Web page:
Partnership Creates Joint Center for Mental Health Assessment and Referral
Construction will begin during the winter break on a new referral-and-assessment center intended to significantly streamline the process for students who wish to access campus counseling and psychiatric services. The facility, which is scheduled for completion in early to mid-March, is located on the first floor of the Smithgall Student Services Building, more commonly known as the Flag Building.
The need for a single pathway for students to access campus mental health resources was identified by Georgia Tech’s Mental Health Task Force, and reiterated as part of the “A Path Forward — Together” initiative.
“We expect this new center to provide a significant improvement in helping our faculty and staff assist with the mental health needs of our students,” said Lynn Durham, associate vice president and executive liaison to the Path Forward — Together initiative. “Creating a single point of entry is going to reduce wait times and improve how we provide care to our student population.”
Georgia Tech has two primary mental health care providers — the Counseling Center, operated under Tech’s Division of Student Life, and the Psychiatry Clinic, a service of Stamps Health Services. Those two units already work together, but the new referral-and-assessment center will provide a single point of entry where students can come in, discuss their needs with a counselor, and formulate a treatment plan as part of their initial visit.
The initial design and concept were developed as part of the planning process for the new Student Center. With completion of that facility still a few years off, the leadership in Student Life and Campus Services (John Stein, vice president for Student Life and dean of students, and JulieAnne Williamson, interim vice president for Campus Services) began brainstorming about how to speed up the timetable. The result is the renovation and expansion of the joint center, which is scheduled to open in March 2019.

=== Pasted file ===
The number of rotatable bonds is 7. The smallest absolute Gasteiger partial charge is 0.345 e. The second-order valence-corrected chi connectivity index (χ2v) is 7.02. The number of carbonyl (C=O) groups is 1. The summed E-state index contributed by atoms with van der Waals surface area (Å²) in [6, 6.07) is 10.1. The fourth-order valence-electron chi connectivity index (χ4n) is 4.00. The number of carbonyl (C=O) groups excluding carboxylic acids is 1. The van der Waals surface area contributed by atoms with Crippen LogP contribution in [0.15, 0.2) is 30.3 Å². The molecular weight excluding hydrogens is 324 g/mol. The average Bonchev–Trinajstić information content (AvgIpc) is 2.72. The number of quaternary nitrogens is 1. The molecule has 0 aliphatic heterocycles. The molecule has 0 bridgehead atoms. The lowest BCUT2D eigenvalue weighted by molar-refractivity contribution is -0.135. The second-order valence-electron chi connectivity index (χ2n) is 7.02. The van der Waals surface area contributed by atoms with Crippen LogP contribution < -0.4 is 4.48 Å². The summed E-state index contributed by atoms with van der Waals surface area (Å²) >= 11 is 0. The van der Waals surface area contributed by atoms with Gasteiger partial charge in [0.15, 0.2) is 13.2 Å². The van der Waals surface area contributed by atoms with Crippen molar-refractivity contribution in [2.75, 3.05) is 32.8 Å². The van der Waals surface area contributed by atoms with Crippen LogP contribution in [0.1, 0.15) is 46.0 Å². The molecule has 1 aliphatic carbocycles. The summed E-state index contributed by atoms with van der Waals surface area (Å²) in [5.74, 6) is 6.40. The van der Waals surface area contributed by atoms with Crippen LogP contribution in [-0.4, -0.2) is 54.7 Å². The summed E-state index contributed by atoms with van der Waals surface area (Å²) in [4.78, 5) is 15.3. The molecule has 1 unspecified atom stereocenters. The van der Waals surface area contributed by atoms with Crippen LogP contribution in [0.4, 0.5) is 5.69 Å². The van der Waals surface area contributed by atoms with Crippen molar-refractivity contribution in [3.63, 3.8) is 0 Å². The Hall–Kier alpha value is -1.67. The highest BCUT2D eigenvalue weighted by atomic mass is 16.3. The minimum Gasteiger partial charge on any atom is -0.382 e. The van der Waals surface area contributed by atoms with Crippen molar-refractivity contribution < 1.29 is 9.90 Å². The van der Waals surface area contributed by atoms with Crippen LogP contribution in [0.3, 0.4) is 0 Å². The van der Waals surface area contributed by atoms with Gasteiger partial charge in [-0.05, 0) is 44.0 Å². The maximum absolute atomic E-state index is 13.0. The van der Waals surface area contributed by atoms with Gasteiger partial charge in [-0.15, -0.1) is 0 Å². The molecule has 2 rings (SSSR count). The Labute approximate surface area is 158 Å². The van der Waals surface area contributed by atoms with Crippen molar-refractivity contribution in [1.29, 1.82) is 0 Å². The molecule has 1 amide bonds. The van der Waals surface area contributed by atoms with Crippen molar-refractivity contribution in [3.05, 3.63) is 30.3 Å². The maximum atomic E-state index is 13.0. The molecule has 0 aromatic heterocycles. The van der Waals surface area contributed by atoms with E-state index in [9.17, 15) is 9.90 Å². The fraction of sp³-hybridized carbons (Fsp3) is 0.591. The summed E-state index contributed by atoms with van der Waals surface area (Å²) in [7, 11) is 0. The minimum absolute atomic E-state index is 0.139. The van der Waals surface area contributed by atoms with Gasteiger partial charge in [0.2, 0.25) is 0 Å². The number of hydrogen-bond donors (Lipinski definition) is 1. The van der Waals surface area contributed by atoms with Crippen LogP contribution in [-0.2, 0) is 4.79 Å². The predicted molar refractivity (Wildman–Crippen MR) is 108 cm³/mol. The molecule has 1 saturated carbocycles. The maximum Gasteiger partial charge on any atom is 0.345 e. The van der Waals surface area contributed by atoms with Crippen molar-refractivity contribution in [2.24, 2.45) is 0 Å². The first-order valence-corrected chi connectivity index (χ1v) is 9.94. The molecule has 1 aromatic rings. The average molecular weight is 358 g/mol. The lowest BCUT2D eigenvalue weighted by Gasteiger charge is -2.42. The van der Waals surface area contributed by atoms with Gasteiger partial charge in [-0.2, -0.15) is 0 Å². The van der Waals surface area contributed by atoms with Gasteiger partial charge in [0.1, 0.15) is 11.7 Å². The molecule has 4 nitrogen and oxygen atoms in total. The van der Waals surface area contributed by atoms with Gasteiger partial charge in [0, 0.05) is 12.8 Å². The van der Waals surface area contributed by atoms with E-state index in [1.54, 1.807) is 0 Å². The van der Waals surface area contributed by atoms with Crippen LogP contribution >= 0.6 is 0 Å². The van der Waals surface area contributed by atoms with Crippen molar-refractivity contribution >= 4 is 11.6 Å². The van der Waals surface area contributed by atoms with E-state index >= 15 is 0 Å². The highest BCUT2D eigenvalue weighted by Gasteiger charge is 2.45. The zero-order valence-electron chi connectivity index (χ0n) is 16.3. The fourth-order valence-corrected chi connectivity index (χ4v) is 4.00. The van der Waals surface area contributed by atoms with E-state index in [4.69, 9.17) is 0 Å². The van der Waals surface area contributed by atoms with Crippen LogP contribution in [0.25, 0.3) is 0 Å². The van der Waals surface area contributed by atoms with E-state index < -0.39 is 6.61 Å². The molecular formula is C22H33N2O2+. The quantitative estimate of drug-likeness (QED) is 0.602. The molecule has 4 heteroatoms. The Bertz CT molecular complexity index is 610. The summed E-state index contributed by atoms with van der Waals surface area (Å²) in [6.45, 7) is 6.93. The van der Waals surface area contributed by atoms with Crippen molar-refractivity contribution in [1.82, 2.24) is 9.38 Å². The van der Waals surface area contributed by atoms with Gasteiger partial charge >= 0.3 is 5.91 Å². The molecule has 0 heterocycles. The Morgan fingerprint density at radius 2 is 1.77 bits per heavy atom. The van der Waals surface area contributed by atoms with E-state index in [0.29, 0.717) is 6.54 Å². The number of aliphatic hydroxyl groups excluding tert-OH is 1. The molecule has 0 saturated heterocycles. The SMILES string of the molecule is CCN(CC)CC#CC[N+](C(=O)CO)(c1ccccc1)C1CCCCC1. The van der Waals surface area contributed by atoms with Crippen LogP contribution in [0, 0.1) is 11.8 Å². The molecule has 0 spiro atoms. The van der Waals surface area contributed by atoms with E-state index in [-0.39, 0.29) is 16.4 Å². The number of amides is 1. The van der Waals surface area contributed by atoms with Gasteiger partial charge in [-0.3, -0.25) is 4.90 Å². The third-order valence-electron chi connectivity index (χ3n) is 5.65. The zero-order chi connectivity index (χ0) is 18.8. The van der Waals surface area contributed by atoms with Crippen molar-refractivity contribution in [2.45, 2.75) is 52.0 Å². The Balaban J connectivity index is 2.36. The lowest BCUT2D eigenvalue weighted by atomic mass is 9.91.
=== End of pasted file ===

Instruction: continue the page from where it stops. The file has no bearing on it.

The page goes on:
“This collaborative effort is a true partnership that will bridge two major providers of mental health support in one location,” said Stein. “Students will be able to come in, speak with a mental health professional, and leave the meeting with a plan of next steps to support their well-being.”
Current plans are to add a director and two full-time counselors who will staff the new center. Mental health professionals from Georgia Tech’s Counseling Center and Psychiatric Clinic will serve the new center on a rotating basis. This new structure is expected to better utilize the expertise of the counseling and psychiatric staff, and allow them to serve more students.
“Both of our organizations are excited to come together in a unified way to address affordability, accessibility, availability, and timeliness of mental health services on campus,” Williamson said.
At present, the center has no formal name, but Georgia Tech’s Student Government Association and campus student organizations, such as the Mental Health Student Coalition, have been invited to offer suggestions for what the facility might be called.